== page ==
But perhaps the evidence for God is not clear, one might object. Or perhaps the human being just does not have the capacity for perceiving or understanding the revelation. That will not do, says Paul, for God has made the revelation of himself so clear that it has, in fact, been clearly seen and understood by all, so that they are without excuse for failing to seek God out and then praise and thank him. His words are: "What may be known about God [that is, from nature] is plain to them, because God has made it plain to them. For since the creation of the world God's invisible qualities—his eternal power and divine nature—have been clearly seen, being understood from what has been made, so that men are without excuse" (vv. 19, 20). According to these verses, the revelation of God in nature is not hidden so that only a highly skilled scientist may find it. It is open and manifest to everyone. A child can see it. There is enough evidence of God in a snowflake, a fingerprint, a flower, a drop of water to lead any honest member of the human race to believe in God and worship him. Every single object in the world shouts "God" to humanity.

The Bible is a big book, but when you think about it there are not many things in the Bible that are said, word for word, more than once. If the words are repeated, it is for emphasis. They are very important. How much more, then, if they are repeated more than once? What if they are found three times? This is the case with Psalm 14. Psalm 14 is repeated almost entirely in the book of Psalms itself. Psalm 53 is a nearly exact duplication. Then the most important part of Psalm 14 is repeated again in Romans 3:10-12. In fact, the great first chapter of Romans is actually an explanation of these words.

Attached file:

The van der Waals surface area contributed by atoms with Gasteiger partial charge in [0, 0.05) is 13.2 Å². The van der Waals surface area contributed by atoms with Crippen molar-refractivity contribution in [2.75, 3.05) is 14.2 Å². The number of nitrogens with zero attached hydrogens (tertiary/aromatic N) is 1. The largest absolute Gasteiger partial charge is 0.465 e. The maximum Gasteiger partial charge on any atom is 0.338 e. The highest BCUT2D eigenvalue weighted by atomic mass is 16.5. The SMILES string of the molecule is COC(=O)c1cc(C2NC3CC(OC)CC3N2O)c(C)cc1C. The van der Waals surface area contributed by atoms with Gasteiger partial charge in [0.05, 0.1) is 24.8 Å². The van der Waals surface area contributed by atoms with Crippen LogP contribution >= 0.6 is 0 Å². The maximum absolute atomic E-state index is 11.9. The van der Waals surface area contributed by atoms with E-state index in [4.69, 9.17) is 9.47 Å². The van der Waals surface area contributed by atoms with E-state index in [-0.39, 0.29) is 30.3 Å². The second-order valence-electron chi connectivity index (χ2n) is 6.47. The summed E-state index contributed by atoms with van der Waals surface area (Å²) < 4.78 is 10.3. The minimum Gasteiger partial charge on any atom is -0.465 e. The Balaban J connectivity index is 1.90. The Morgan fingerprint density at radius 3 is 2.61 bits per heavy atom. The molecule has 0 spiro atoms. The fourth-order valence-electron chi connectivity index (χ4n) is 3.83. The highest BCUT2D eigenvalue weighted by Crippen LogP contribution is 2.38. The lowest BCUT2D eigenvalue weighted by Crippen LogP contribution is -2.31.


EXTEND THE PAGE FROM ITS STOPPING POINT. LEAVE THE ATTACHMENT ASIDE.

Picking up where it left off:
At the end of the psalm David has obviously gotten to the point of recovering a sense of God’s presence. He says that he is trusting in the Lord's unfailing love, rejoicing in the Lord's salvation and looking forward to the day when he will again sing to the Lord of his goodness. How did David get to this position? I touched on this when I was giving the outline of this psalm earlier. The turning point was prayer.

When all things seem against us,
To drive us to despair,
We know one gate is open
One ear will hear our prayer.

Yesterday we concluded that the third reason we can feel abandoned is because of dark thoughts and uncontrollable emotions.

Let me make two more points here. First, some people are more prone to morbidity than others, and it is helpful to know this, especially if we are among them. Martyn Lloyd-Jones begins his book on depression by saying that "foremost" among all causes of spiritual depression is "temperament."5 Knowing that you are temperamentally inclined to depression may not cure the depression, but it is an important factor to weigh when evaluating your condition.

A second cause of depression, leading to feelings of abandonment, is an extension of the first: a prolonged period in which the blessings of God given in an earlier time seem to have been removed. I think this is what David is talking about in the second line when he asks, "How long will you hide your face from me?" This means more than merely being forgotten by God, which is what the first question addresses. To say that the face of God is shining upon us is a way of saying that God is being favorable to us or blessing us. So, if God is hiding his face, what this must mean is that the times of blessing or favor seem to have ceased.